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5 more ways to make your dream practice green
Here are five more earth-friendly steps to make your dream practice a green one.
1. Reduce water consumption. Mark Hafen, AIA, a senior partner with Animal Arts/Gates Hafen Cochrane in Boulder, Colo., suggests you use:
- an on-demand water heater in lieu of a conventional water heater tank
- and Xeriscape landscaping to reduce water consumption with drought-resistant plant species. "Be sure to work with a landscape architect because what works in one location may not be practical for another," says Hafen.
2. Find earth-friendly flooring. "Consider using stained concrete or linoleum that doesn't release formaldehyde. And look for natural-based instead of chemical-based flooring," says Dr. Michelle Chappell, owner of Dogtor's Day Off Veterinary Relief Services, who's building a green hospital in Overland Park, Kan. Hafen also suggests polypropylene-based carpeting, which is made from recycled milk cartons, and flooring made of natural materials like rubber or linoleum.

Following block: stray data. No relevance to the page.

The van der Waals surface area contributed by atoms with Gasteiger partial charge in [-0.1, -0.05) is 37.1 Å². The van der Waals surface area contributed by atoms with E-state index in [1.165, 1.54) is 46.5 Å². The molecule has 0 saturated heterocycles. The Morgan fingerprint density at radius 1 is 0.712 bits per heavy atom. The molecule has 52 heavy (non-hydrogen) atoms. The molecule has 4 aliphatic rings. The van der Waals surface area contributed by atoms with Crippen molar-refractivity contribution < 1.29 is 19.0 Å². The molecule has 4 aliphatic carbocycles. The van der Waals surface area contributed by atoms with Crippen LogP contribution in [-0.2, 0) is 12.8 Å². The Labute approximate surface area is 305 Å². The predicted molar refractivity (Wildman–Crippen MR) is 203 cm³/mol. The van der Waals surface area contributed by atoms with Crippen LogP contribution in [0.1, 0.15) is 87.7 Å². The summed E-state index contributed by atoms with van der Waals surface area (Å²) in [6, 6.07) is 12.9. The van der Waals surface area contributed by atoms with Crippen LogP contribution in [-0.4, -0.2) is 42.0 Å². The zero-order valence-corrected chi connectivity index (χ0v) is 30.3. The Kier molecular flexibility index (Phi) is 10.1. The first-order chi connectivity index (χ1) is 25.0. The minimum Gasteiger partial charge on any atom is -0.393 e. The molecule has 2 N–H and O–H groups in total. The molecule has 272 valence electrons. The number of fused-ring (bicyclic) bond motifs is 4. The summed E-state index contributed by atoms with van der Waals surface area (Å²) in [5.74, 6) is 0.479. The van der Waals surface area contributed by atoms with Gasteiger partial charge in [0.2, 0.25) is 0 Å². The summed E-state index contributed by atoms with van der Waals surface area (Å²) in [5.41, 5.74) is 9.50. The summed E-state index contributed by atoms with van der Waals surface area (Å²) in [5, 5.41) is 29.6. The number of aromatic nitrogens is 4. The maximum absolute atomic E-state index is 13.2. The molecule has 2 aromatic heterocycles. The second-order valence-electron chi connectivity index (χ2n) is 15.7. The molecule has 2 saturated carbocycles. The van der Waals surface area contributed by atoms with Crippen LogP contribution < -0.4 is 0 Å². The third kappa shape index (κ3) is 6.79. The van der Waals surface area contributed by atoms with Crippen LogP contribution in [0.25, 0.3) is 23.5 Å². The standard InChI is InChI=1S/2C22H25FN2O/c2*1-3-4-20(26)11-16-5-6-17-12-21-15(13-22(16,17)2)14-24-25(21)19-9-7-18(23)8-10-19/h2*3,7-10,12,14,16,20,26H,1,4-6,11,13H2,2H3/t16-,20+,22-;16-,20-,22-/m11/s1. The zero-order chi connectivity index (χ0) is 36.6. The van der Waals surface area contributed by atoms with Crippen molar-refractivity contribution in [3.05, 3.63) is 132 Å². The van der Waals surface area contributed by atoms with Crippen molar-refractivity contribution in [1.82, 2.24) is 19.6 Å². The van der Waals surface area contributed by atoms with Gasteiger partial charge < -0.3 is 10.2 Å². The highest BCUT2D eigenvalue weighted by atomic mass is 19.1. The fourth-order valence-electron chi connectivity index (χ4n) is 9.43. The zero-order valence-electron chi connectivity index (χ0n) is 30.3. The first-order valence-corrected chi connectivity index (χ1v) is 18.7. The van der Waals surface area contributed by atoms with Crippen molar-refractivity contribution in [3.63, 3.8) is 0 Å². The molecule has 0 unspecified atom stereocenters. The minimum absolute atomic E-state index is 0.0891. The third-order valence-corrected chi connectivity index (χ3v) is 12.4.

3. Use nontoxic insulation materials. "For instance, instead of fiberglass, use cellulose—a newspaper-based product—for building insulation and sheathing," says Hafen.
4. Think about the small things. "Installing low-flushing adapters is an easy way to conserve water," says Dr. Chappell. And use citrus-based cleaner to decrease chemical exposure to your patients and staff. "Restrict the use of strong chemical disinfectants, which can be a respiratory irritants, to areas of heavy contamination," she says. More considerations:
- Purchase digital radiograph processors so you don't need processing chemicals.
- Use digital—not mercury—thermometers.
5. Don't lose sight of the big picture. "On the large scale, remodeling an existing building, or your existing practice will typically take less material—and cost less—than building new. "If you do build new," says Hafen, "try to incorporate flexible, multi-purpose spaces. This approach lets you build smaller, use fewer construction materials, and minimize long-term operational and utility costs."